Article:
What have they done to Uhura?

Posted on May 14, 2009. Filed under: SF TV | Tags: , , |

I saw the new Star Trek movie on opening night. Believe it or not, despite what this post ends up saying, I mostly enjoyed the movie.

It was only afterward, once I was back home, that I started thinking … .

If you haven’t seen the new Star Trek movie, you might want to stop reading right here. But …

If you’re a woman, maybe you want to know before you go in. Especially if you’re a Boomer woman. Really especially if you were a pioneer yourself leading women into new professional territory.

Really, if you want to watch the movie and be surprised — stop reading now.

I mean it. Last chance … because …

Uhura is sleeping with her boss.

Not Kirk. Spock.

Who is cute, I admit. But a smart cookie like Uhura would be too professional to play where she works. Especially in a military unit. Despite what Battlestar Gallactica portrayed.

Thank goodness she’s still smart as far as her job is concerned. She’s still the ears of the Universe picking up odd noises and interpreting them like a crackerjack submarine sonar officer.

I’m okay with the fact that she’s a babe. I do wish she’d been given more to do.

I wonder what Nichelle Nichols, the original Uhura, thinks.

Y’all know the famous story. Nichelle was bored out of her skull with her role as a TV space ship switchboard operator. She was about to quit.

Then Martin Luther King Jr. himself stepped up and asked her to please stay, that she was showing a black woman in an important job on a TV show.

Even if not many people then were watching her.

But Dr.  King knew a potential pop culture icon when he saw one.

In those days on the cusp of the woman’s movement, Uhura was a bridge officer on the flagship of the fleet. Smart, good at her job and good in a fight. Every once in a while, she had to act like the flinching pre-ERA woman and say, “Oh, captain, I’m so afraid.”

I think I remember reading where Nichelle had to protest a few of those wimpy throwback moments and remind the producers and directors that Uhura was a soldier.

Apparently, the creator of Alias’s tough Sydney Bristow and Fringe’s capable Olivia Dunham forgot that Uhura is a soldier, too.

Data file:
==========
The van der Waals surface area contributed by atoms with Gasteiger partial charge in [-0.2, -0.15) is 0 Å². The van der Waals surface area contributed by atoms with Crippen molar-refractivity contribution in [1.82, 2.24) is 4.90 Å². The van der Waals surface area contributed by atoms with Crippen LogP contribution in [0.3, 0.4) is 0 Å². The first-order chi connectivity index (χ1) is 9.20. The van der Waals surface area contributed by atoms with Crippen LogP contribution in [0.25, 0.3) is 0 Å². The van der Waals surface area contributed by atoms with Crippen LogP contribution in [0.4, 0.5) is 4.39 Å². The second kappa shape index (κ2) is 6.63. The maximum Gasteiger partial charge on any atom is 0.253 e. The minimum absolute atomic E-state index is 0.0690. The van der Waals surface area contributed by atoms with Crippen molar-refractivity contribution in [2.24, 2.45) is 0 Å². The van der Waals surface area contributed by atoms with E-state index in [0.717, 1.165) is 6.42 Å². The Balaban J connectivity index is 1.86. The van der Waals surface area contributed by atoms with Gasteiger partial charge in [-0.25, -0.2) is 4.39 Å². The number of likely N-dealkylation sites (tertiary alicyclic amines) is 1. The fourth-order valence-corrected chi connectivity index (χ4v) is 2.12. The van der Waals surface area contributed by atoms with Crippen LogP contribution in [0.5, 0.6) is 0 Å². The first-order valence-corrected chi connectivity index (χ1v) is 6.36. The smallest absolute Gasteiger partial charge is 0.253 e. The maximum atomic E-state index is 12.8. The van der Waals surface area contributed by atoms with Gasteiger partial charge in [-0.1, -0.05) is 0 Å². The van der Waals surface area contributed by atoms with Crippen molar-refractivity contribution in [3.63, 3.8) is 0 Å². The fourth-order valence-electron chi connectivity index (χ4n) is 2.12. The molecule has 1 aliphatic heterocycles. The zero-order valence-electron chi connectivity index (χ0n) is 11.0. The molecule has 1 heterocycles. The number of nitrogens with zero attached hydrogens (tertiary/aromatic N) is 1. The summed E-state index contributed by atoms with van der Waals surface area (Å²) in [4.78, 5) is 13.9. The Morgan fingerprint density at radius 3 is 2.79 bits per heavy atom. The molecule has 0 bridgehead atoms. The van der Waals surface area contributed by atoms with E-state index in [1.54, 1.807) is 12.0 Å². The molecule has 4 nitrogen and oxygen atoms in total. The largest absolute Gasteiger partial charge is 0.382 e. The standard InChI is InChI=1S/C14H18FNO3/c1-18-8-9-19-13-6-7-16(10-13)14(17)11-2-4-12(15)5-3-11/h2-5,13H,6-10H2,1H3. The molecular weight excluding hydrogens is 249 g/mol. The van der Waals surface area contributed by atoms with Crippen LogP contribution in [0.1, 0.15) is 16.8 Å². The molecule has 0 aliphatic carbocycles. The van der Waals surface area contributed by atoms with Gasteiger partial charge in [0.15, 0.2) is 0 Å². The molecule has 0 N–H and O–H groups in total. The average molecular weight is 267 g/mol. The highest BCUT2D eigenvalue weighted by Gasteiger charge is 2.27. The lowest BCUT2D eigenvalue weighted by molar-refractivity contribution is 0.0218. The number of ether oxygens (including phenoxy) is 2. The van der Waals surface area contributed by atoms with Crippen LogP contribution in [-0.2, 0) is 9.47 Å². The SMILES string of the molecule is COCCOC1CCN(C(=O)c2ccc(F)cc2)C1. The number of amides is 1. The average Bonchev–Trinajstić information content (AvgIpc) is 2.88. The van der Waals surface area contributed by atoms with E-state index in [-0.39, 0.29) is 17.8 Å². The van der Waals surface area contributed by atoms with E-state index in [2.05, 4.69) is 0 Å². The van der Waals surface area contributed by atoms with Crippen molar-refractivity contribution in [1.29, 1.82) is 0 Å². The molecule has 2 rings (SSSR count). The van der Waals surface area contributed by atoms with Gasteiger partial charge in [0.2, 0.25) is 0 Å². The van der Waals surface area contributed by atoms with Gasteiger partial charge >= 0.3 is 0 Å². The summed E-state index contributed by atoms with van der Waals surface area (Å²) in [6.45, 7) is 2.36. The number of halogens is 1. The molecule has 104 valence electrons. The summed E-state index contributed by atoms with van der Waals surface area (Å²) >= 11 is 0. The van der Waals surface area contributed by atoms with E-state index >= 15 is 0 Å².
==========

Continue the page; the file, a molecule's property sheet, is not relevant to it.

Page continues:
But now she’s a space babe in lacy lingerie. Perhaps on a career track to become “The Captain’s Woman???”

It all makes me wonder about what we leading women have wrought.

We embraced the freedom to reproduce when we wanted, not when biology happened. The control that The Pill gave us allowed us to wonder what else we could do now that we weren’t shackled by biology?

Then, we wanted to learn more about our own biology for health reasons. And we took the shame out of acts of love.

We didn’t want our daughters and nieces to feel the same taboo that we used to feel, either.

In the ’90s, fashion designer Donna Karan added sex to the power suit, which had morphed from Joan Crawford’s shoulders to a bow-tied-almost-Mormon-nun thing to attorney Ally McBeal wearing a mini skirt in court.

Hey, Uhura wears a mini on the bridge of the Enterprise. Both Uhuras.

A positive aspect of the new character is that today’s Uhura takes the lead in the relationship. Which makes Spock whipped, even though he’s in a position of authority. I’m not sure that’s a good image for him, either.

One character trait about the original Captain Kirk, who is probably about 15 years older than the new Kirk of the movie, is that he was always a professional with his subordinates.

The military has strict rules against romance in a unit between superiors and subordinates.

Kirk’s behavior on the Enterprise showed that he lived by that code. He knew that, when he was aboard his ship, he would spend his nights/afternoons/spare moments alone. His female yeoman’s blonde beauty weighed heavily on his mind. His hormones must have tormented him greatly.